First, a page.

The Competition and Consumer Protection Commission (CCPC) has found "no evidence" that a price cartel exists in the beef processing industry.

Last autumn and earlier this year, Irish farmers held several protests in Dublin city centre demanding better beef prices while blockades also took place in some retail distribution centres.

The Irish Farmers' Association (IFA) accused retailers of driving down food prices.

The CCPC's role is to investigate allegations of anti-competitive behaviour and to determine whether there is sufficient evidence of a breach of competition law to warrant the initiation of court proceedings. 

In a statement, the CCPC said that in 2019, it received "a significant number of complaints" about the beef sector and as a result commenced a detailed and extensive examination. The majority of these complaints related to five core issues:

- the similarity in base price per kilo offered by processors to beef farmers across all beef processing plants which was indicated as evidence of the existence of a cartel operated by beef processors;

- dissatisfaction with the qualitative criteria for the payment of "in-spec" bonuses applied by beef processors;

- the importing of foreign beef;

- the operation of feedlots distorts competition;

- and the impact of a reported monopoly on offal processing.

The CCPC said it needed to determine if there was evidence of a breach of competition law to enable it to open a full investigation.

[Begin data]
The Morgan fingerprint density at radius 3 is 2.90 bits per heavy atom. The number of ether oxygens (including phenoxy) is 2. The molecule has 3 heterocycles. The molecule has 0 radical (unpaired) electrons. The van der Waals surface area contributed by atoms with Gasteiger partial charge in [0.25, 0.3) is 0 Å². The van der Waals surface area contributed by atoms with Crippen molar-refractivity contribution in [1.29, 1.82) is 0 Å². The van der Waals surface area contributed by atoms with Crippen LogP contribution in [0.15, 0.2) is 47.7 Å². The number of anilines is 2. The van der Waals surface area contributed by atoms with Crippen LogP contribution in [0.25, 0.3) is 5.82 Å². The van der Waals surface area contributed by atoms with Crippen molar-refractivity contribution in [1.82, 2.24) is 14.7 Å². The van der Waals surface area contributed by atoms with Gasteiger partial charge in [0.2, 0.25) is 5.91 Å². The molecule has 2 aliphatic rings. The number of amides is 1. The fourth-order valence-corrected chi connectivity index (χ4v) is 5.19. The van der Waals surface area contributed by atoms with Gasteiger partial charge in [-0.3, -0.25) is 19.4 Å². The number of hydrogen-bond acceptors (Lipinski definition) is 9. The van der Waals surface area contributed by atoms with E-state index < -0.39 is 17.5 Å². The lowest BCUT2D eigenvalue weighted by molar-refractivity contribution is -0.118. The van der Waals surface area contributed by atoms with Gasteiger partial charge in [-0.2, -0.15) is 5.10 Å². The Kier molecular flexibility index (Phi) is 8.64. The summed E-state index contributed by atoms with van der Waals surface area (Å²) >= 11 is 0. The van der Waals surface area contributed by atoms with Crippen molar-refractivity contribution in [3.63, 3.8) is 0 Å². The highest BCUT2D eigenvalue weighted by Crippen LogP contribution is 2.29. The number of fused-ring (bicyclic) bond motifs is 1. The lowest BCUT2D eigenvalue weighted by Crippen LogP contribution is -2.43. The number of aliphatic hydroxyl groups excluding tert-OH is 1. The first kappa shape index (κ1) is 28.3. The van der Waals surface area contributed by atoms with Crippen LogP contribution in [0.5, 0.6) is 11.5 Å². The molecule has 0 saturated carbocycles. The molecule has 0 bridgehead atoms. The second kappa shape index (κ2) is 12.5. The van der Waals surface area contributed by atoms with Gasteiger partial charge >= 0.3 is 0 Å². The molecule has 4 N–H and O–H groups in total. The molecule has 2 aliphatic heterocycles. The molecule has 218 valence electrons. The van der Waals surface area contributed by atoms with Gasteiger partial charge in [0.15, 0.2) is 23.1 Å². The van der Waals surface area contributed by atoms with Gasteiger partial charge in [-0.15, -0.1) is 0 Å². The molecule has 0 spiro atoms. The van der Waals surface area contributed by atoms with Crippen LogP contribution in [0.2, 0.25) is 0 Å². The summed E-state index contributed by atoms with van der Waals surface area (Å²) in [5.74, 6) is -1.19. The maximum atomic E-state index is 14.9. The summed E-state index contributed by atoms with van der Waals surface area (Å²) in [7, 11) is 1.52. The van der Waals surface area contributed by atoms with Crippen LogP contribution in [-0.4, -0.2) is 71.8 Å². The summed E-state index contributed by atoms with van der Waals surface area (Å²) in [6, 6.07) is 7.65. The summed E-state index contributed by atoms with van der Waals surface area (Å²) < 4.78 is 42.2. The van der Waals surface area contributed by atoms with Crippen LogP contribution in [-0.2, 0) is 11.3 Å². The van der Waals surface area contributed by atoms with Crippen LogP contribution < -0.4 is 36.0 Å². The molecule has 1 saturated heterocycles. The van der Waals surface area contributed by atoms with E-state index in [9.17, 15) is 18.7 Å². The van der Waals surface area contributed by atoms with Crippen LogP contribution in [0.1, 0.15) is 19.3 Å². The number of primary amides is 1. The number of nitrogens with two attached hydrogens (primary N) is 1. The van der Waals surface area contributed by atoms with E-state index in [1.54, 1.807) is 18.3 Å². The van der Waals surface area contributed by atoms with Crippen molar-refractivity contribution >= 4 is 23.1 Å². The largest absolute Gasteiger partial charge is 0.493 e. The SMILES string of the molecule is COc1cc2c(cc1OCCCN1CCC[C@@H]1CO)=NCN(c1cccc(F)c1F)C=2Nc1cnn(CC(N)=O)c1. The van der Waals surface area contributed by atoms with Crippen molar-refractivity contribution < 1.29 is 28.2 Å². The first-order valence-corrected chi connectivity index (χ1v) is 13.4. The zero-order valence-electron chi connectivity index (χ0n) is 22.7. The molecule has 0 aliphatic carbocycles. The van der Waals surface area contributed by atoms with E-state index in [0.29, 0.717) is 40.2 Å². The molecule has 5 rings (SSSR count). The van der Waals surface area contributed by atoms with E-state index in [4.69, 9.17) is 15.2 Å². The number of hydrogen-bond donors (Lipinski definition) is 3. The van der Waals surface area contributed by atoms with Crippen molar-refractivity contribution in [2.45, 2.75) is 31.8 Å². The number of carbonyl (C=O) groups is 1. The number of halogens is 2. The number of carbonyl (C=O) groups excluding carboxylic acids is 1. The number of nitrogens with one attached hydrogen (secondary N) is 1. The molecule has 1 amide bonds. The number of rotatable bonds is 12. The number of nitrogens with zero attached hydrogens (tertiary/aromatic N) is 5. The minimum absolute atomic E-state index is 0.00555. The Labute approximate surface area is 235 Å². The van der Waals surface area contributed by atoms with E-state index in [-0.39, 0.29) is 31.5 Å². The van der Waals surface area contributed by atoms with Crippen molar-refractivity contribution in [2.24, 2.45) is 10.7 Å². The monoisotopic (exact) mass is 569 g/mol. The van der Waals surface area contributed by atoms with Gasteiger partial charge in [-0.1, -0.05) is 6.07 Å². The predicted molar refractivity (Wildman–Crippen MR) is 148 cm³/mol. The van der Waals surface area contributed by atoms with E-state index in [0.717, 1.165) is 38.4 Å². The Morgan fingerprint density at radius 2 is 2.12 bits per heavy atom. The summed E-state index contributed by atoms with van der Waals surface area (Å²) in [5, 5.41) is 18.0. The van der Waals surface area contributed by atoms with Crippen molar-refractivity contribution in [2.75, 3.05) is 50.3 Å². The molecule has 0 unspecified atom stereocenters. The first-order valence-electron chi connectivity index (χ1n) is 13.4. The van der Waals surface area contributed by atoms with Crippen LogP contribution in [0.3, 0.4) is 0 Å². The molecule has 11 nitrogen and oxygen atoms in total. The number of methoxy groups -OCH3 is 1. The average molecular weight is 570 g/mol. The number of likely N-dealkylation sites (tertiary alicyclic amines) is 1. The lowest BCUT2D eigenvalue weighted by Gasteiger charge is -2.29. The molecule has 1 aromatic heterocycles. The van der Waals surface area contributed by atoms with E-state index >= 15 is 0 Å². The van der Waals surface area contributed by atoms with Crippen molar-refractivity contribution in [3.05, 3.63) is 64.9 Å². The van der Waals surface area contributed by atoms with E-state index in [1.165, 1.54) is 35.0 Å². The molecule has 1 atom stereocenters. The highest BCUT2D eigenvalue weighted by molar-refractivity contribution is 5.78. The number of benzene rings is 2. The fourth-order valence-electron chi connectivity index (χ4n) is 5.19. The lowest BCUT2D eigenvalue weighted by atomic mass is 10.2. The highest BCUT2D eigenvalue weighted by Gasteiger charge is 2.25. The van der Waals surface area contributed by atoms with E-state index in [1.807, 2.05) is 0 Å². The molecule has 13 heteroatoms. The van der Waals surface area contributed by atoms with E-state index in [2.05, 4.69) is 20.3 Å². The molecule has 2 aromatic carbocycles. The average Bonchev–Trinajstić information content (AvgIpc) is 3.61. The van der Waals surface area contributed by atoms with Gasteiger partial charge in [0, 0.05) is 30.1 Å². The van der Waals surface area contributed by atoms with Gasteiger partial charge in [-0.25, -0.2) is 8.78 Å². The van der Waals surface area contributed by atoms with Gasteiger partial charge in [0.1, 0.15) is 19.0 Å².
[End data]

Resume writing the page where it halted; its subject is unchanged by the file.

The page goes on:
"Despite considerable engagement with various beef industry stakeholders" it found "no evidence of a cartel agreement between beef processors in the State".

The CCPC also found no evidence to show that the criteria applied by beef processors for the payment of "in-spec" bonuses breaches competition law.

As to concerns that a single firm holds a dominant position in the rendering and offal sectors, the CCPC said it was not illegal for a firm to hold a dominant position. However, a firm in a dominant position which engages in abusive conduct is considered to have breached competition law.

The CCPC said a number of specialist operators are active in offal processing and do not appear to share a common ownership structure.

"The CCPC has not found any evidence of conduct by these operators that would raise suspicions that they have engaged in anti-competitive behaviour."

The CCPC concluded that "following an extensive review and assessment of all the information gathered on foot of the complaints about the beef industry" it has formed the view that there is "insufficient evidence of a breach of competition law to warrant taking any further action at this time".

It has now written to groups including Independent Farmers of Ireland, the Beef Plan Movement, and the IFA, regarding the outcome of its review into their complaints.